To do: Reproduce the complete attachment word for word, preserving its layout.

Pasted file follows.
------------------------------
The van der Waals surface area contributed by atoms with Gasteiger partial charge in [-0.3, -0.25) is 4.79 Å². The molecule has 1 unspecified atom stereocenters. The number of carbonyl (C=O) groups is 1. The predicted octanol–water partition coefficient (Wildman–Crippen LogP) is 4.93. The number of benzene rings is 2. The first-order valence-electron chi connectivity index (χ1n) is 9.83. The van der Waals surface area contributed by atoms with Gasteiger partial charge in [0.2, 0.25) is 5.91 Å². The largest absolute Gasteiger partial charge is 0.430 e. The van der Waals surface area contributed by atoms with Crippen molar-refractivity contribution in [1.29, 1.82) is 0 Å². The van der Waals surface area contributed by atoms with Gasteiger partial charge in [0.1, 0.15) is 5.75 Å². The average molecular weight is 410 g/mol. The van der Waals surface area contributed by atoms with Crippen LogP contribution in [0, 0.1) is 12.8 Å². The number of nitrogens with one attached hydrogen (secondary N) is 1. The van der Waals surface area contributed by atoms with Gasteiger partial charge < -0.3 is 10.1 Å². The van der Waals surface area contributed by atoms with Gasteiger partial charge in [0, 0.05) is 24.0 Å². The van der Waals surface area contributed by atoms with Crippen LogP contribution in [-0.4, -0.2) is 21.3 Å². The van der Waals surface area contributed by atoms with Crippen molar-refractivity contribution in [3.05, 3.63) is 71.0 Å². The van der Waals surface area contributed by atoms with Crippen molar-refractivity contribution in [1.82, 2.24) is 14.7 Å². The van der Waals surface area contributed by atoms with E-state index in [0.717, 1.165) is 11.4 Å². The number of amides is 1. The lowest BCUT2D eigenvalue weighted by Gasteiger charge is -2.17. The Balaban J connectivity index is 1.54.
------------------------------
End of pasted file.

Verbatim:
The van der Waals surface area contributed by atoms with Gasteiger partial charge in [-0.3, -0.25) is 4.79 Å². The molecule has 1 unspecified atom stereocenters. The number of carbonyl (C=O) groups is 1. The predicted octanol–water partition coefficient (Wildman–Crippen LogP) is 4.93. The number of benzene rings is 2. The first-order valence-electron chi connectivity index (χ1n) is 9.83. The van der Waals surface area contributed by atoms with Gasteiger partial charge in [0.2, 0.25) is 5.91 Å². The largest absolute Gasteiger partial charge is 0.430 e. The van der Waals surface area contributed by atoms with Crippen molar-refractivity contribution in [1.29, 1.82) is 0 Å². The van der Waals surface area contributed by atoms with Gasteiger partial charge in [0.1, 0.15) is 5.75 Å². The average molecular weight is 410 g/mol. The van der Waals surface area contributed by atoms with Crippen LogP contribution in [0, 0.1) is 12.8 Å². The number of nitrogens with one attached hydrogen (secondary N) is 1. The van der Waals surface area contributed by atoms with Gasteiger partial charge < -0.3 is 10.1 Å². The van der Waals surface area contributed by atoms with Gasteiger partial charge in [0, 0.05) is 24.0 Å². The van der Waals surface area contributed by atoms with Crippen LogP contribution in [-0.4, -0.2) is 21.3 Å². The van der Waals surface area contributed by atoms with Crippen molar-refractivity contribution in [3.05, 3.63) is 71.0 Å². The van der Waals surface area contributed by atoms with Crippen molar-refractivity contribution in [1.82, 2.24) is 14.7 Å². The van der Waals surface area contributed by atoms with E-state index in [0.717, 1.165) is 11.4 Å². The number of amides is 1. The lowest BCUT2D eigenvalue weighted by Gasteiger charge is -2.17. The Balaban J connectivity index is 1.54.